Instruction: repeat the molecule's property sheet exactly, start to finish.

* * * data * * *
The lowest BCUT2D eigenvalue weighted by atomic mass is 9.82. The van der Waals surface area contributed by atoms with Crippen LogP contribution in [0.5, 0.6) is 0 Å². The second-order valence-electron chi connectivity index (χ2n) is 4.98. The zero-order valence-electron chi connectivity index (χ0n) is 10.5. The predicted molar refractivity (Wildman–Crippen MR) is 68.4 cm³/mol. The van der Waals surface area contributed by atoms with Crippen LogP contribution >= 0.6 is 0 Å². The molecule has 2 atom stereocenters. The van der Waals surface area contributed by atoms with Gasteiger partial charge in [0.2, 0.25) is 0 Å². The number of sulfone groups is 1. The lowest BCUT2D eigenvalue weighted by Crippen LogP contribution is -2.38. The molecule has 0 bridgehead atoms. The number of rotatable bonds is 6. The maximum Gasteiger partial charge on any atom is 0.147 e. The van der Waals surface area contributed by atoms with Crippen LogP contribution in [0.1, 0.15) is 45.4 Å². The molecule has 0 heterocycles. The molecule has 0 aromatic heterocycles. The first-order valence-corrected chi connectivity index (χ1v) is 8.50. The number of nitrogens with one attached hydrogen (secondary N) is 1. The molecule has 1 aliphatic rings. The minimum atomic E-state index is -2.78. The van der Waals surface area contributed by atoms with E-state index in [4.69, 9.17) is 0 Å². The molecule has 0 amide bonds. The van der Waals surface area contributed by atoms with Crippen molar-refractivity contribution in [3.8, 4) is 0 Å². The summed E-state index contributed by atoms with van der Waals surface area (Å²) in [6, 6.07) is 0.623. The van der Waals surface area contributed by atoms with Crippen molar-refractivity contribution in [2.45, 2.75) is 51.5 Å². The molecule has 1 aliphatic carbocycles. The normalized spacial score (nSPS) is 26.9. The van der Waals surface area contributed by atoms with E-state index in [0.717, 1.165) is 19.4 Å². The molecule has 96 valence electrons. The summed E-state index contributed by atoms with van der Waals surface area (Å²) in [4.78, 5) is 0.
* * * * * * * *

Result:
The lowest BCUT2D eigenvalue weighted by atomic mass is 9.82. The van der Waals surface area contributed by atoms with Crippen LogP contribution in [0.5, 0.6) is 0 Å². The second-order valence-electron chi connectivity index (χ2n) is 4.98. The zero-order valence-electron chi connectivity index (χ0n) is 10.5. The predicted molar refractivity (Wildman–Crippen MR) is 68.4 cm³/mol. The van der Waals surface area contributed by atoms with Crippen LogP contribution >= 0.6 is 0 Å². The molecule has 2 atom stereocenters. The van der Waals surface area contributed by atoms with Gasteiger partial charge in [0.2, 0.25) is 0 Å². The number of sulfone groups is 1. The lowest BCUT2D eigenvalue weighted by Crippen LogP contribution is -2.38. The molecule has 0 bridgehead atoms. The number of rotatable bonds is 6. The maximum Gasteiger partial charge on any atom is 0.147 e. The van der Waals surface area contributed by atoms with Crippen LogP contribution in [0.1, 0.15) is 45.4 Å². The molecule has 0 heterocycles. The molecule has 0 aromatic heterocycles. The first-order valence-corrected chi connectivity index (χ1v) is 8.50. The number of nitrogens with one attached hydrogen (secondary N) is 1. The molecule has 1 aliphatic rings. The minimum atomic E-state index is -2.78. The van der Waals surface area contributed by atoms with E-state index in [4.69, 9.17) is 0 Å². The molecule has 0 amide bonds. The van der Waals surface area contributed by atoms with Crippen molar-refractivity contribution in [3.8, 4) is 0 Å². The summed E-state index contributed by atoms with van der Waals surface area (Å²) in [6, 6.07) is 0.623. The van der Waals surface area contributed by atoms with Crippen molar-refractivity contribution in [2.45, 2.75) is 51.5 Å². The molecule has 1 aliphatic carbocycles. The normalized spacial score (nSPS) is 26.9. The van der Waals surface area contributed by atoms with E-state index in [0.717, 1.165) is 19.4 Å². The molecule has 96 valence electrons. The summed E-state index contributed by atoms with van der Waals surface area (Å²) in [4.78, 5) is 0.